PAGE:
Really nice writing the last few posts. Better content for free than anything in most any pay rag.

    Nice find on the reel. Bicycle company revolving spools don't do much for me (hah! sorry, heretical spinfisherman here who dabbles with flies) but a great bit of tactile connection!

  4. Anon - believe it or not those early to mid-eighties bantams are starting to get mildly collectable, if Ebay prices are any indication.

    The one in the pic doesn't have the original handle, but other than that it's near mint. How it ended up in the absolute nastiest pawn shop in the absolute sketchiest part of Oklahoma City is beyond me.

    mdmnm, thanks, it's funny, I never really know how the more literary stuff is going to go over in relation to the normal conversational posts. But every time I sit down to write I find myself creeping that direction. I never was very good as a straight writer. OK, that came out wrong, but you know what I mean...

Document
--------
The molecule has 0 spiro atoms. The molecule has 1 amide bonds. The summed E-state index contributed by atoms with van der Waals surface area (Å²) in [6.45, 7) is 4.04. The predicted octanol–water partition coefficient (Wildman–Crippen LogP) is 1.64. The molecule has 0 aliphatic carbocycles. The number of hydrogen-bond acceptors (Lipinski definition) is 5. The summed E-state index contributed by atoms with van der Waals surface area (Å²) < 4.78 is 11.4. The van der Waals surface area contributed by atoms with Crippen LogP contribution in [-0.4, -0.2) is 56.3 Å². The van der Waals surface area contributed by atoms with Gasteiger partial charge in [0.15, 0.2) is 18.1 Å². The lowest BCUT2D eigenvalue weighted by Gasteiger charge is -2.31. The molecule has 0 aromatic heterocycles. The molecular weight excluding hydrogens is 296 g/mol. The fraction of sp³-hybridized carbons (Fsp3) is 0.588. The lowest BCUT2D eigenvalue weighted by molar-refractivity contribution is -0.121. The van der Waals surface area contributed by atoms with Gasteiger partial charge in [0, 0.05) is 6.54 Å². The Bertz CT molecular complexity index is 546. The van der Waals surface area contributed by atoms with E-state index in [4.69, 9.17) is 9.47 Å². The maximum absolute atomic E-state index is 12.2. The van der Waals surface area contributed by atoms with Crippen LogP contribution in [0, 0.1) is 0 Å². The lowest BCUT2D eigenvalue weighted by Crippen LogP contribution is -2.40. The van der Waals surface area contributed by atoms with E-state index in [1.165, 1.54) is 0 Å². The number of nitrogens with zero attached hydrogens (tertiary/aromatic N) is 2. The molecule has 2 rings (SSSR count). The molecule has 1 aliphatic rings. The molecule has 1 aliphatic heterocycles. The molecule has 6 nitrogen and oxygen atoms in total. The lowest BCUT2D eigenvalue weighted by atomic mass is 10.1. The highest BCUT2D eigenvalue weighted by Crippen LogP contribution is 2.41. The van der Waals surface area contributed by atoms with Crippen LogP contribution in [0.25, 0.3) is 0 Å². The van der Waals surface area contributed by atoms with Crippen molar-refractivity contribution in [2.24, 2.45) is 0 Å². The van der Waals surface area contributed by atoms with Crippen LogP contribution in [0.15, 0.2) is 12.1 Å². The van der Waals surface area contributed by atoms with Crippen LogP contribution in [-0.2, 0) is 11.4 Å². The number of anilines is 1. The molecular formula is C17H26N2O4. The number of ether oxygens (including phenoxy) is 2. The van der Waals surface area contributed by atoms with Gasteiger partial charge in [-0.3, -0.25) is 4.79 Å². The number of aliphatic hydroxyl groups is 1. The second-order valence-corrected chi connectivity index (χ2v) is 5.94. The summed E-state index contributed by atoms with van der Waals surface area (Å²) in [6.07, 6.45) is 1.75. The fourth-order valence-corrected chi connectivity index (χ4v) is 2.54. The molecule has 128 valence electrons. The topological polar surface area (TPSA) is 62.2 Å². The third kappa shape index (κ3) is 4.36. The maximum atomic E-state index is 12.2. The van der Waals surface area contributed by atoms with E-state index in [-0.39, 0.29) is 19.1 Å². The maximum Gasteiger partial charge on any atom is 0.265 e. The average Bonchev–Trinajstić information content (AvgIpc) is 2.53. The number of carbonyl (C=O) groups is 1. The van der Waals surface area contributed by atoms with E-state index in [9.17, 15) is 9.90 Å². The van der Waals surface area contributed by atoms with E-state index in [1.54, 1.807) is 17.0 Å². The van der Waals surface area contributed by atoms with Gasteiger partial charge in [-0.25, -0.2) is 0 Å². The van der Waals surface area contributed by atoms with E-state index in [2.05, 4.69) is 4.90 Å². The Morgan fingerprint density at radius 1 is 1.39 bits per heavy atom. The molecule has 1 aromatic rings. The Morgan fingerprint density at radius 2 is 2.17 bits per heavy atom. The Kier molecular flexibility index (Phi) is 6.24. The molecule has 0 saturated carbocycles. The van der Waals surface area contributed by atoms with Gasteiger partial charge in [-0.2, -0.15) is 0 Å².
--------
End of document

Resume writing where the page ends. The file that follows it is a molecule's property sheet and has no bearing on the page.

As for pay rags, unfortunately true. Can't blame the mags, though. They have a formula and format that seems to work for them...I guess, and that formula does not have very much - if any - room in the feature well for artsy-fartsy experimentation.

    Something like that would take away too much space from stuff that really matters. Because we all know you can never have too many ways to pattern whitetails...

    If I tried to submit this or something like it, it'd first get passed around so everyone could get a good laugh and then it'd get handed to the editorial assistant tasked with mailing back rejected queries.

    That's why I think the best literary hunting and fishing writing out there right now (with a few exceptions) is being published on blogs. Just look at what the guys at A Mouthful of Feathers are doing. Good luck finding that kind of writing in print...

  5. Mouthful of feathers is fantastic isn't it - I've been meaning to write about him - but I've foolishly used up by best 'dog line' that would have made a great intro and I've not found another I like as much.

    PS I flinched and my bargain is at someone else's house. Bah!